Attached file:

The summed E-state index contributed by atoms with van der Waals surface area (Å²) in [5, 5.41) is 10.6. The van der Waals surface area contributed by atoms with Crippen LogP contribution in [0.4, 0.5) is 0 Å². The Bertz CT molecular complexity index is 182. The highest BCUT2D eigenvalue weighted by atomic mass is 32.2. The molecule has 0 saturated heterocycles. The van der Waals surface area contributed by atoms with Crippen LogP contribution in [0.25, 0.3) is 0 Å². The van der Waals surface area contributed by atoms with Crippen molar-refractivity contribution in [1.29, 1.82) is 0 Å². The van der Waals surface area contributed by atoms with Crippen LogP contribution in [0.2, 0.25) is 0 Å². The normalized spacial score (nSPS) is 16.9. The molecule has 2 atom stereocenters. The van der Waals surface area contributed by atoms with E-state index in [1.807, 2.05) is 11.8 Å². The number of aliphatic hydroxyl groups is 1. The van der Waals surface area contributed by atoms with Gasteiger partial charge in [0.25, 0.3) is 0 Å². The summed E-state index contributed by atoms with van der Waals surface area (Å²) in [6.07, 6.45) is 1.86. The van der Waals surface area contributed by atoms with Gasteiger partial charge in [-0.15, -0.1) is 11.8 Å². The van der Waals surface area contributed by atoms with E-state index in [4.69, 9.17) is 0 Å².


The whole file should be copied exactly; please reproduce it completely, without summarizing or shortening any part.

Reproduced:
The summed E-state index contributed by atoms with van der Waals surface area (Å²) in [5, 5.41) is 10.6. The van der Waals surface area contributed by atoms with Crippen LogP contribution in [0.4, 0.5) is 0 Å². The Bertz CT molecular complexity index is 182. The highest BCUT2D eigenvalue weighted by atomic mass is 32.2. The molecule has 0 saturated heterocycles. The van der Waals surface area contributed by atoms with Crippen LogP contribution in [0.25, 0.3) is 0 Å². The van der Waals surface area contributed by atoms with Crippen molar-refractivity contribution in [1.29, 1.82) is 0 Å². The van der Waals surface area contributed by atoms with Crippen LogP contribution in [0.2, 0.25) is 0 Å². The normalized spacial score (nSPS) is 16.9. The molecule has 2 atom stereocenters. The van der Waals surface area contributed by atoms with E-state index in [1.807, 2.05) is 11.8 Å². The number of aliphatic hydroxyl groups is 1. The van der Waals surface area contributed by atoms with Gasteiger partial charge in [0.25, 0.3) is 0 Å². The summed E-state index contributed by atoms with van der Waals surface area (Å²) in [6.07, 6.45) is 1.86. The van der Waals surface area contributed by atoms with Gasteiger partial charge in [-0.15, -0.1) is 11.8 Å². The van der Waals surface area contributed by atoms with E-state index in [4.69, 9.17) is 0 Å².